Lawrence Weiner (b. 1942) is among the pioneers of conceptual art, and one of the most influential artists at work in the world today. A self-taught artist born in the Bronx, in New York City, Wiener considers himself to be a sculptor, contending that sculpture is an idea which can be realised in any given material. This principle derives from the artist's determination to make art as widely available as possible: a sentence or idea is not confined to a gallery, but can be widely disseminated and adopted by its audience.
He says of his childhood that 'I grew up in a city where I read the walls; I still read the walls. I love to put work of mine out on the walls and let people read it. Some will remember it and then somebody else comes along and puts something else over it. It becomes archaeology rather than history.'
He typically uses language, words which have no physical form in themselves, to create the relationship between the art work and the person encountering it. Weiner's 'statements' can take many forms: as text mounted on the walls in gallery or public spaces, as books and posters, as sculptural objects, as audio or video recordings, as the lyrics to songs, even as tattoos.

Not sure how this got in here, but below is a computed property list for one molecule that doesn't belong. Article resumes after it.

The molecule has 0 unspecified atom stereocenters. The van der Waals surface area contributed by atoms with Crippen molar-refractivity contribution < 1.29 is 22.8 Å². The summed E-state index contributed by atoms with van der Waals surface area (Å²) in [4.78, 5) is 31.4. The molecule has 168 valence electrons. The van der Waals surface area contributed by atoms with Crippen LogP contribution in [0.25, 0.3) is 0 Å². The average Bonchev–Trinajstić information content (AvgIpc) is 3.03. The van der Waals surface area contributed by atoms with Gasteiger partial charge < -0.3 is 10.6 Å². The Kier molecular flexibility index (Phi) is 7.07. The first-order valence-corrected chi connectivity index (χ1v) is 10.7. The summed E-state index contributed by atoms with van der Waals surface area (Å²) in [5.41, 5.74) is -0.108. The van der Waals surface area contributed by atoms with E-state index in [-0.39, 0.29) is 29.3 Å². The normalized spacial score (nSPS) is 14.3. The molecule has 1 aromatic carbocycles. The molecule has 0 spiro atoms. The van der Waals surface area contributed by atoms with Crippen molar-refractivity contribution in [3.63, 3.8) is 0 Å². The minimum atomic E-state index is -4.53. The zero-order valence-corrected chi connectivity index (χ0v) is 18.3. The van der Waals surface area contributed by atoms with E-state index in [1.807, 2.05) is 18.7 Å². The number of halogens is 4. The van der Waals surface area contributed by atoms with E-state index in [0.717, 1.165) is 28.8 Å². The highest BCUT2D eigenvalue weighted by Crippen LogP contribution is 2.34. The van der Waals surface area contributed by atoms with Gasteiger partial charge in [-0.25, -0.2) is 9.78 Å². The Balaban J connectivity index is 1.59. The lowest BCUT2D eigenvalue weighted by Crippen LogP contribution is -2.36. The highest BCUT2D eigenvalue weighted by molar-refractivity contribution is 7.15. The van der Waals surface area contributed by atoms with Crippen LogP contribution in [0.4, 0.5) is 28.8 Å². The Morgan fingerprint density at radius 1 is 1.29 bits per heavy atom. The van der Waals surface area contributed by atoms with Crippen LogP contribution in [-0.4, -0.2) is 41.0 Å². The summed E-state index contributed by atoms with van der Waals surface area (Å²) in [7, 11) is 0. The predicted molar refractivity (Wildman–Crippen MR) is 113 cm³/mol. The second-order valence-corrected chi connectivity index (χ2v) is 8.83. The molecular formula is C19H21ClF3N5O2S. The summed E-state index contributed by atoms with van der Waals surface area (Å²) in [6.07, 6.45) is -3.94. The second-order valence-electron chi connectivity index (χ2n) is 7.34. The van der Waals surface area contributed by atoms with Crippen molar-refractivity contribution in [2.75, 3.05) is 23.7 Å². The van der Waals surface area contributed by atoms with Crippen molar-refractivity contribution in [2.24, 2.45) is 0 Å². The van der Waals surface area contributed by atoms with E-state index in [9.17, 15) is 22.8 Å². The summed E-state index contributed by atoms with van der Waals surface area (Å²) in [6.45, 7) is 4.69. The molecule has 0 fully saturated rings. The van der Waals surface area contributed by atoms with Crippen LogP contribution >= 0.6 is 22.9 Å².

ARTIST ROOMS brings together a cycle of wall text works dating from 1988. This series consists of ten statements, each suggesting a physical action or invoking the manipulation of an object or material. Each of them expresses a very physical engagement with the material world: ‘CRUSHED BETWEEN COBBLESTONES’, 'ROUGHLY RIPPED APART', 'TUCKED IN AT THE CORNERS’ or ‘DAUBED WITH MUCK AND MIRE’. The visitor is asked to question the relationship between an idea, which has no physical form and can be expressed through words, and the actions or states being described by those words. Does the artwork consist in the idea to do something, or in doing it?